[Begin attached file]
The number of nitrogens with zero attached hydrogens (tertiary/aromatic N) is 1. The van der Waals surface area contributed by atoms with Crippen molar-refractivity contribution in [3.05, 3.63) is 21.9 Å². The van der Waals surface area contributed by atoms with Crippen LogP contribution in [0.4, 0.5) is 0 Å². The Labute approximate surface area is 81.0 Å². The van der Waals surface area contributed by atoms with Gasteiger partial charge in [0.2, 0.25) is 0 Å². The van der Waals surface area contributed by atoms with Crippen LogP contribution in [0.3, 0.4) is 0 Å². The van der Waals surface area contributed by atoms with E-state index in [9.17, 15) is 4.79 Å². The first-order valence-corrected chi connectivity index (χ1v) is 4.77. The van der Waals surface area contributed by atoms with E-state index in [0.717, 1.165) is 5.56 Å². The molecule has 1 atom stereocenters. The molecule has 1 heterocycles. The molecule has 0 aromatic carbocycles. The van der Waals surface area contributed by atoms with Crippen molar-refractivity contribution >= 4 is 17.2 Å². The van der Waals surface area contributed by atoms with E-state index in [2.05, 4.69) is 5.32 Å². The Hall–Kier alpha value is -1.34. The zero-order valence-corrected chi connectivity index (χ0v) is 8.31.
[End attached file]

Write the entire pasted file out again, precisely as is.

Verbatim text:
The number of nitrogens with zero attached hydrogens (tertiary/aromatic N) is 1. The van der Waals surface area contributed by atoms with Crippen molar-refractivity contribution in [3.05, 3.63) is 21.9 Å². The van der Waals surface area contributed by atoms with Crippen LogP contribution in [0.4, 0.5) is 0 Å². The Labute approximate surface area is 81.0 Å². The van der Waals surface area contributed by atoms with Gasteiger partial charge in [0.2, 0.25) is 0 Å². The van der Waals surface area contributed by atoms with Crippen LogP contribution in [0.3, 0.4) is 0 Å². The van der Waals surface area contributed by atoms with E-state index in [9.17, 15) is 4.79 Å². The first-order valence-corrected chi connectivity index (χ1v) is 4.77. The van der Waals surface area contributed by atoms with E-state index in [0.717, 1.165) is 5.56 Å². The molecule has 1 atom stereocenters. The molecule has 1 heterocycles. The molecule has 0 aromatic carbocycles. The van der Waals surface area contributed by atoms with Crippen molar-refractivity contribution >= 4 is 17.2 Å². The van der Waals surface area contributed by atoms with E-state index in [2.05, 4.69) is 5.32 Å². The Hall–Kier alpha value is -1.34. The zero-order valence-corrected chi connectivity index (χ0v) is 8.31.